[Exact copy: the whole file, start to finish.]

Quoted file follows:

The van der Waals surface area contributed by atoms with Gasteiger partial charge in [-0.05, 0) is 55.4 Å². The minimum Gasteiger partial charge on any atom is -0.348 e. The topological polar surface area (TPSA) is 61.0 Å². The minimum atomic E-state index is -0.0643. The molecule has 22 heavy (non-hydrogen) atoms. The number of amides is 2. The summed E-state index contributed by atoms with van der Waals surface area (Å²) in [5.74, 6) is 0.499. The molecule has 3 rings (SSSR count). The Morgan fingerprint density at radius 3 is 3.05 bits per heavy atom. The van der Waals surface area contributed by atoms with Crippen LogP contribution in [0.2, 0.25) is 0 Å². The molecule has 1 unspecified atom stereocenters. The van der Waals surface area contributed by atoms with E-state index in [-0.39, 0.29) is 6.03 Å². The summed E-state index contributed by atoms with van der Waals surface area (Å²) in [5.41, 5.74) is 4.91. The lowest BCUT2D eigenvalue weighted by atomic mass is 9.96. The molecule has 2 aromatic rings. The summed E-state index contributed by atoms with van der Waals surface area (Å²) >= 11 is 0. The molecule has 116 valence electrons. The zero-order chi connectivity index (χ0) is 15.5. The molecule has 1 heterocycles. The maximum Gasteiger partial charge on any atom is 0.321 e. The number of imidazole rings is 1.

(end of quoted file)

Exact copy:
The van der Waals surface area contributed by atoms with Gasteiger partial charge in [-0.05, 0) is 55.4 Å². The minimum Gasteiger partial charge on any atom is -0.348 e. The topological polar surface area (TPSA) is 61.0 Å². The minimum atomic E-state index is -0.0643. The molecule has 22 heavy (non-hydrogen) atoms. The number of amides is 2. The summed E-state index contributed by atoms with van der Waals surface area (Å²) in [5.74, 6) is 0.499. The molecule has 3 rings (SSSR count). The Morgan fingerprint density at radius 3 is 3.05 bits per heavy atom. The van der Waals surface area contributed by atoms with Crippen LogP contribution in [0.2, 0.25) is 0 Å². The molecule has 1 unspecified atom stereocenters. The van der Waals surface area contributed by atoms with E-state index in [-0.39, 0.29) is 6.03 Å². The summed E-state index contributed by atoms with van der Waals surface area (Å²) in [5.41, 5.74) is 4.91. The lowest BCUT2D eigenvalue weighted by atomic mass is 9.96. The molecule has 2 aromatic rings. The summed E-state index contributed by atoms with van der Waals surface area (Å²) >= 11 is 0. The molecule has 116 valence electrons. The zero-order chi connectivity index (χ0) is 15.5. The molecule has 1 heterocycles. The maximum Gasteiger partial charge on any atom is 0.321 e. The number of imidazole rings is 1.